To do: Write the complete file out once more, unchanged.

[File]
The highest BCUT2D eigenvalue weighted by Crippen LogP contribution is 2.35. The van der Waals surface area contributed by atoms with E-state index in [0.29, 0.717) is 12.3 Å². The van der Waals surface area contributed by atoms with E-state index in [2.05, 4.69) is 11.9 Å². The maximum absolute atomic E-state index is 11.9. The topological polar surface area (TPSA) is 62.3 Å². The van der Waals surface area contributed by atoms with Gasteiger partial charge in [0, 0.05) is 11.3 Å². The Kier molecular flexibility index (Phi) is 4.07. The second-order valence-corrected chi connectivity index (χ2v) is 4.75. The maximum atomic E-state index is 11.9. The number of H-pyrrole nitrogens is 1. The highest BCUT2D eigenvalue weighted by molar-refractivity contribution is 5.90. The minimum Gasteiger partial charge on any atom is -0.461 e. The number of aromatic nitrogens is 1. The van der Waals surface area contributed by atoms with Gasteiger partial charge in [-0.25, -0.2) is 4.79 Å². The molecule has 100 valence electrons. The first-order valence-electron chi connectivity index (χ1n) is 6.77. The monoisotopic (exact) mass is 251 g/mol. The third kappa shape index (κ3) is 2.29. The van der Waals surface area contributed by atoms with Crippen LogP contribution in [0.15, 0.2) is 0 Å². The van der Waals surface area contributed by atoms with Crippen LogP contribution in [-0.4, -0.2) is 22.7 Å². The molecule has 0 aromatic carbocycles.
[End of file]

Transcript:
The highest BCUT2D eigenvalue weighted by Crippen LogP contribution is 2.35. The van der Waals surface area contributed by atoms with E-state index in [0.29, 0.717) is 12.3 Å². The van der Waals surface area contributed by atoms with E-state index in [2.05, 4.69) is 11.9 Å². The maximum absolute atomic E-state index is 11.9. The topological polar surface area (TPSA) is 62.3 Å². The van der Waals surface area contributed by atoms with Gasteiger partial charge in [0, 0.05) is 11.3 Å². The Kier molecular flexibility index (Phi) is 4.07. The second-order valence-corrected chi connectivity index (χ2v) is 4.75. The maximum atomic E-state index is 11.9. The number of H-pyrrole nitrogens is 1. The highest BCUT2D eigenvalue weighted by molar-refractivity contribution is 5.90. The minimum Gasteiger partial charge on any atom is -0.461 e. The number of aromatic nitrogens is 1. The van der Waals surface area contributed by atoms with Gasteiger partial charge in [-0.25, -0.2) is 4.79 Å². The molecule has 100 valence electrons. The first-order valence-electron chi connectivity index (χ1n) is 6.77. The monoisotopic (exact) mass is 251 g/mol. The third kappa shape index (κ3) is 2.29. The van der Waals surface area contributed by atoms with Crippen LogP contribution in [0.15, 0.2) is 0 Å². The van der Waals surface area contributed by atoms with Crippen LogP contribution in [-0.4, -0.2) is 22.7 Å². The molecule has 0 aromatic carbocycles.